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Currency Hedging Valuation: A Money Weighted Approach

Enrique Millán

29/09/2020

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Despite the thrilling mathematical and scientific components the financial world has developed in the last decades, the core of the craft remains mostly the same: do not lose money.

And the first step towards not losing money is definitely knowing how to count it.

Believe it or not, certain kinds of contracts and obligations are not so easy to boil down to a figure given in percentual terms. In today’s post, we will deal with a specific scenario: currency hedging with variable exposure.

For the sake of example, we will accompany Olivia, a European worker with businesses all around the globe, in her endeavor along with currency movements. We will start by getting to know her and her currency problems, to then present a numerical example at the end.

Let’s start out a walkthrough, should we? 😉

When is currency risk created?

In the FX market, one can exchange one currency for another at a given rate: the spot price. It changes by the second, as world economies trade and market participants buy or sell. This is the number most people refer to when they talk about the “cable”, the “aussie-euro” or the famous EURUSD rate.

Olivia, whose base currency is EUR, among many others, makes business with Australian companies; from where she receives payments in AUD (the common jargon says “Olivia is long AUD”). If Olivia converted the payments at the prevailing rate on the day she receives them, she would be completely exposed to market fluctuations of the AUDEUR spot rate. She might have done really well in business terms, but if the rate swings against her, she could lose a lot of value: the amount of EUR she expected to receive the day the payment was announced is different from the amount of EUR she gets the day she actually converts it, despite both of them representing the same amount of AUD!

Australian and European money

Because she is aware of such currency risks and why they are not worth taking, she decides to hedge them. And she does so with FX forward contracts.

FX Forward Contracts

Through a currency manager, Olivia locks in the exchange rate for a given date in the future. When a FX forward position is opened, two parties agree to exchange currencies in a future date (a.k.a. the maturity date) at a given forward price, usually different from the existing spot price on the opening date of the contract. Why the forward price is different from the spot price is a long story by itself, about which we may talk about another day. Just keep in mind that forward prices fluctuate in time just like spot prices do. Additionally, money settlement only takes place at the maturity date.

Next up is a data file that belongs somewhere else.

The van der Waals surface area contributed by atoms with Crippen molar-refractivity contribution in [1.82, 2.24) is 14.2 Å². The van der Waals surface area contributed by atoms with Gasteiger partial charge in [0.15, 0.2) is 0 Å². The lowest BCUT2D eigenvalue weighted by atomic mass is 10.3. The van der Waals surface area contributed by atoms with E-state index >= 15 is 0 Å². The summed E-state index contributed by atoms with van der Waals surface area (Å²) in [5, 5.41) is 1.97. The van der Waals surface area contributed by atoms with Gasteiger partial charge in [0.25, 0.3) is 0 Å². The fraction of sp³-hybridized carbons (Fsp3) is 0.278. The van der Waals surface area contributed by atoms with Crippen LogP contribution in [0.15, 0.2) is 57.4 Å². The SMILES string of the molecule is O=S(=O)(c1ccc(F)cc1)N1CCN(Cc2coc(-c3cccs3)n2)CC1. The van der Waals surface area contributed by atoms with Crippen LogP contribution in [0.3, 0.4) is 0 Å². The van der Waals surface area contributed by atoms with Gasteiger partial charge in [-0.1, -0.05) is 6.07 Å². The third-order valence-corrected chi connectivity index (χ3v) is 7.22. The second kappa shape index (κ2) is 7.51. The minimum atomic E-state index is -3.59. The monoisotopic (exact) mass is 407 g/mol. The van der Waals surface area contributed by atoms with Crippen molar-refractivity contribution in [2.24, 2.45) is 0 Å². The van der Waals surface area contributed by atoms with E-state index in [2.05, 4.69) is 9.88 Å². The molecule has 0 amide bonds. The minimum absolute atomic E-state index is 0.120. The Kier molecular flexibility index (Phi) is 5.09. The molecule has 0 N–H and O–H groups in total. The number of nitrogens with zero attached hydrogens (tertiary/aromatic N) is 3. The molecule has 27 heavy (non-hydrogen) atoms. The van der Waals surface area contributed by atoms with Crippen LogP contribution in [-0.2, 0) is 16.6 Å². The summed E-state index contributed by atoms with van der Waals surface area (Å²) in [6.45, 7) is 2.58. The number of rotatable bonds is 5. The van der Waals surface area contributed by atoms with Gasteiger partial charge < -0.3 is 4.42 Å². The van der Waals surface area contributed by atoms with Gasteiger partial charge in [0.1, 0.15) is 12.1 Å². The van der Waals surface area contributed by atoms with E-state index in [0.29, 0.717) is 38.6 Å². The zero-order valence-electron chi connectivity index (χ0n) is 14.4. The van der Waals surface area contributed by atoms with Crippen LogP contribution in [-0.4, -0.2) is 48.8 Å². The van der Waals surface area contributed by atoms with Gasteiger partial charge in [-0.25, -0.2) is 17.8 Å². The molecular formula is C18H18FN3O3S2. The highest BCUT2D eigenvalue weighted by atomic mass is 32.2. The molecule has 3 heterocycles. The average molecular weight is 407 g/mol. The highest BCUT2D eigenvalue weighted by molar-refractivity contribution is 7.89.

Now, because Olivia’s business is thrilling, her exposure, that is, how many AUD she expects to receive in the payments, changes with time too. The changes are produced when the payments settle. As you can see, at the end of the year, all payments are settled.

Olivia's exposure graph

Therefore, her currency manager will adjust the hedge ratio if it goes too far away from a target value, to make sure Olivia is hedged to the right level all the time (this is quite similar to investing money in the same position every week, somehow you are averaging the entry price).

The currency manager will be using one month forward contracts. This means that every month the currently open contracts will have to be closed near their maturity, and new ones opened due for next month’s maturity date: this is known as a rollover.

When Olivia’s currency manager executes the rollover, a flux of money between both parties has to take place. The flux is proportional to the exposure, and for Olivia’s interests, it is settled in EUR. If the spot price would have moved in her favor, she will have to pay; if she would have lost value with the currency swing, she will receive money. Because in the rollover Olivia did not end but rather renewed her obligations, she doesn’t need to deliver the complete amount of currency agreed to in the first place, but rather the difference between the average price of her position and the price at which it’s closed.